This year I need to reconstruct the way I create and share my photographs in order for them to have more of an impact. Which means maybe I shouldn't share a post unless there is a complimentary, significant message. I’ll continue pondering this relationship between mere beauty and utilitarian calls to action through imagery. For now, I hope you enjoy the images below while on the road from Bonnyville to Edmonton.

Devolving.

I’m not sure why or what the cause is but lately I’ve been feeling unsuccessful in all manners of life. There are many facets where I continue to learn more and gain knowledge but it all seems to be stagnant. I can read or learn or act in ways I think will set me up better for the future, yet it all feels like the perpetual advancement equivalent to a treadmill. Of course, there are quantitative checkpoints I can mark but for the time being it feels like the target is either moving or entirely transparent. As you saw in my last post I have plenty of goals I want to accomplish, however, the downside is that none of them seems to result in immediate release of dopamine. The troubling reality is that I understand how I’m may be setting myself up well for my long term ambitions. Even so, I'm not excited about what would usually have me yearning to act.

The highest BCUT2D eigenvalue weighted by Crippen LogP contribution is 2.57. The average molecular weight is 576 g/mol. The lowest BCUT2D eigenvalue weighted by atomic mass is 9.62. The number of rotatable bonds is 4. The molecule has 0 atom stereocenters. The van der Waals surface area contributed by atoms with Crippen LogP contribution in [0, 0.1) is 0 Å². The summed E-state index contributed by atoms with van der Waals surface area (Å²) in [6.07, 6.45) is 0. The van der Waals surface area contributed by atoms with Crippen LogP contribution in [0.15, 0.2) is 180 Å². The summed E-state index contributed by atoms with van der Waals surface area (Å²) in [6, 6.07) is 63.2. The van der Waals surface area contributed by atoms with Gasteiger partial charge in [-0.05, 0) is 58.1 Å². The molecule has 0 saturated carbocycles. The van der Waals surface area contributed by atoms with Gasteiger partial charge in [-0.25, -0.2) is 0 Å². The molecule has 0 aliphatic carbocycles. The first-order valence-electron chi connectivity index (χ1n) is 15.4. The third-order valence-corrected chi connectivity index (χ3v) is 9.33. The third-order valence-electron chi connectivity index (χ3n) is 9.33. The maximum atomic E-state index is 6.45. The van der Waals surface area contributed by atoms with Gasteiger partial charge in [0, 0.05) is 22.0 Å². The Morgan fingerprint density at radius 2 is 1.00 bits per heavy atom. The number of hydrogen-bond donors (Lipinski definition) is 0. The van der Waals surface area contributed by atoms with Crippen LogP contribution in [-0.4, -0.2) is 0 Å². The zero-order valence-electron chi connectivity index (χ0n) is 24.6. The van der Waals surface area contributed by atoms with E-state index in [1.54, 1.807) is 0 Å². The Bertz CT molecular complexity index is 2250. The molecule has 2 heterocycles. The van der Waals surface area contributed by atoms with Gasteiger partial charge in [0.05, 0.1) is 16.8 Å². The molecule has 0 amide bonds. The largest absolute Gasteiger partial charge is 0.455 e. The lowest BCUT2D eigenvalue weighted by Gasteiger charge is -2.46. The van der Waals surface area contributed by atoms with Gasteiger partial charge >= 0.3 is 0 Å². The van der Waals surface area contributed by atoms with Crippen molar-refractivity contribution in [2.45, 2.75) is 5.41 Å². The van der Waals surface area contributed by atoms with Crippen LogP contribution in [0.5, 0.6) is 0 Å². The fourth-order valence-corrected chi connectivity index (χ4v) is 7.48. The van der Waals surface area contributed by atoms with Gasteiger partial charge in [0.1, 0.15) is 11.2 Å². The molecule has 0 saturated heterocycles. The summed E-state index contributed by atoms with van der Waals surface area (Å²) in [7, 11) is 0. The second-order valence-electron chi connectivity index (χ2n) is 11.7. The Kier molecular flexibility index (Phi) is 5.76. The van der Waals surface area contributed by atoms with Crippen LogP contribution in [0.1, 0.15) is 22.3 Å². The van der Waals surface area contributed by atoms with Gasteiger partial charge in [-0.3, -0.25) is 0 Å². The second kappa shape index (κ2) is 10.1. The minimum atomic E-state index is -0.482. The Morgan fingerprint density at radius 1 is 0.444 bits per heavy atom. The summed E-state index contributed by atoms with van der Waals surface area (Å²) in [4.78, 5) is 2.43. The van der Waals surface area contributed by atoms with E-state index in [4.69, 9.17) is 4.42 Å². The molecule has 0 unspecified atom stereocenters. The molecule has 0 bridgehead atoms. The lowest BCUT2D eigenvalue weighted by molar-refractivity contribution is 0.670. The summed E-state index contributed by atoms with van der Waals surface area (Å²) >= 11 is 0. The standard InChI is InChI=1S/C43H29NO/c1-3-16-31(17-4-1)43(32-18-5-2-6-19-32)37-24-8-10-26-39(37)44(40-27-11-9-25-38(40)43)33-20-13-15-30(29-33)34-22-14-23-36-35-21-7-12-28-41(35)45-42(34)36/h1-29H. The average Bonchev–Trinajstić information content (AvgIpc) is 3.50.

As a result of my last sentence, the word burnout might come mind for a few of you. With insignificant progress, I’ve contemplated whether or not I’m experiencing the oh-so-infamous burnout. Genuinely, I doubt the legitimacy of my self-diagnosis but it’s possible I’m in denial. Most of my life I’ve worked more intensely and focussed than I have in the past year, which leads me to wonder if I’ve moved into a different phase of development. Is it possible that the ambitious achiever inside me has grown into an unproductive loaf? Or more optimistically, have I become more calculated in a way that directs my energy to things that matter in different, less self-focused directions? Embarrassingly, I’m unsure of which one to claim or if either analysis is remotely accurate. Often I find myself desiring a busier schedule with unrelenting stacks of work. This is likely an unhealthy compulsion to bury myself in work in order to drown out the various existential questions that fluster my mind when monotony moves in. I think it's one of the healthier crutches one could resort to, unfortunately.

When I sat down I didn't expect to write about this but it seems that my fingers have to lead me to an odd self-reflection. As I conclude this post I’m continuing to brood over how useful it is to write down these thoughts considering they serve virtually little to no purpose in my contribution to society. Would this time be spent more productively looking for people within my local community whom I can help in a physical manner? I’m still not sure but as always, thank you for joining me in these few paragraphs of critical thought. Enjoy the images below from Moose Lake Provincial Park, one of the places I continually go to in order to extend praise to the Creator with nature around me.